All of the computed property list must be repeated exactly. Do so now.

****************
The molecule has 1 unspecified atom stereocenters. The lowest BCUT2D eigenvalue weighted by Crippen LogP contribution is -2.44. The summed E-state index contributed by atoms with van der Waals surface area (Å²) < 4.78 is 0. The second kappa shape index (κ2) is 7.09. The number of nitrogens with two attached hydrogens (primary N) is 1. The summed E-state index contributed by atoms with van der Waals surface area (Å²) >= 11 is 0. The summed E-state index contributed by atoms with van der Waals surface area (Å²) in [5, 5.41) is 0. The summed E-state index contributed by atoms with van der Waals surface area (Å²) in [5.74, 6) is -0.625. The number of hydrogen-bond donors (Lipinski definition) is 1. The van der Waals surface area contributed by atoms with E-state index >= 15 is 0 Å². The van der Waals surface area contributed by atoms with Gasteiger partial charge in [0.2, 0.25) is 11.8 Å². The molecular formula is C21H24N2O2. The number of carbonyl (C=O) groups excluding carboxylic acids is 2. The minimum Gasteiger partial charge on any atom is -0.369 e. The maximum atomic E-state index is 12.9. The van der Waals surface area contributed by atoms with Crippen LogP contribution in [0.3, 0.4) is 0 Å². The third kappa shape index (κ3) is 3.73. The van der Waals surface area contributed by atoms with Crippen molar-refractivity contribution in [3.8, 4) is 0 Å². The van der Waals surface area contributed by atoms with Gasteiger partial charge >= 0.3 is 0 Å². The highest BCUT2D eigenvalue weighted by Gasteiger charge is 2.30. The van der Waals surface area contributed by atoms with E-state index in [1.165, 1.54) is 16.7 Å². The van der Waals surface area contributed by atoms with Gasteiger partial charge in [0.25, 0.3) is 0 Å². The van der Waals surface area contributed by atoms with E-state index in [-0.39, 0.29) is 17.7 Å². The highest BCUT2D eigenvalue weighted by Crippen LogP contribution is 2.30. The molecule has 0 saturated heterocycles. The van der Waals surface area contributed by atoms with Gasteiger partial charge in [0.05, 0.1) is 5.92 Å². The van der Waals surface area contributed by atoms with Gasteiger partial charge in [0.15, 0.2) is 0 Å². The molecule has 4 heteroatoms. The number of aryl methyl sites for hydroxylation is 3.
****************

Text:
The molecule has 1 unspecified atom stereocenters. The lowest BCUT2D eigenvalue weighted by Crippen LogP contribution is -2.44. The summed E-state index contributed by atoms with van der Waals surface area (Å²) < 4.78 is 0. The second kappa shape index (κ2) is 7.09. The number of nitrogens with two attached hydrogens (primary N) is 1. The summed E-state index contributed by atoms with van der Waals surface area (Å²) >= 11 is 0. The summed E-state index contributed by atoms with van der Waals surface area (Å²) in [5, 5.41) is 0. The summed E-state index contributed by atoms with van der Waals surface area (Å²) in [5.74, 6) is -0.625. The number of hydrogen-bond donors (Lipinski definition) is 1. The van der Waals surface area contributed by atoms with E-state index >= 15 is 0 Å². The van der Waals surface area contributed by atoms with Gasteiger partial charge in [0.2, 0.25) is 11.8 Å². The molecular formula is C21H24N2O2. The number of carbonyl (C=O) groups excluding carboxylic acids is 2. The minimum Gasteiger partial charge on any atom is -0.369 e. The maximum atomic E-state index is 12.9. The van der Waals surface area contributed by atoms with Crippen LogP contribution in [0.3, 0.4) is 0 Å². The third kappa shape index (κ3) is 3.73. The van der Waals surface area contributed by atoms with Crippen molar-refractivity contribution in [3.8, 4) is 0 Å². The van der Waals surface area contributed by atoms with Gasteiger partial charge >= 0.3 is 0 Å². The highest BCUT2D eigenvalue weighted by Gasteiger charge is 2.30. The van der Waals surface area contributed by atoms with E-state index in [1.165, 1.54) is 16.7 Å². The van der Waals surface area contributed by atoms with Gasteiger partial charge in [0.25, 0.3) is 0 Å². The van der Waals surface area contributed by atoms with E-state index in [-0.39, 0.29) is 17.7 Å². The highest BCUT2D eigenvalue weighted by Crippen LogP contribution is 2.30. The molecule has 0 saturated heterocycles. The van der Waals surface area contributed by atoms with Gasteiger partial charge in [0.05, 0.1) is 5.92 Å². The van der Waals surface area contributed by atoms with Gasteiger partial charge in [0.15, 0.2) is 0 Å². The molecule has 4 heteroatoms. The number of aryl methyl sites for hydroxylation is 3.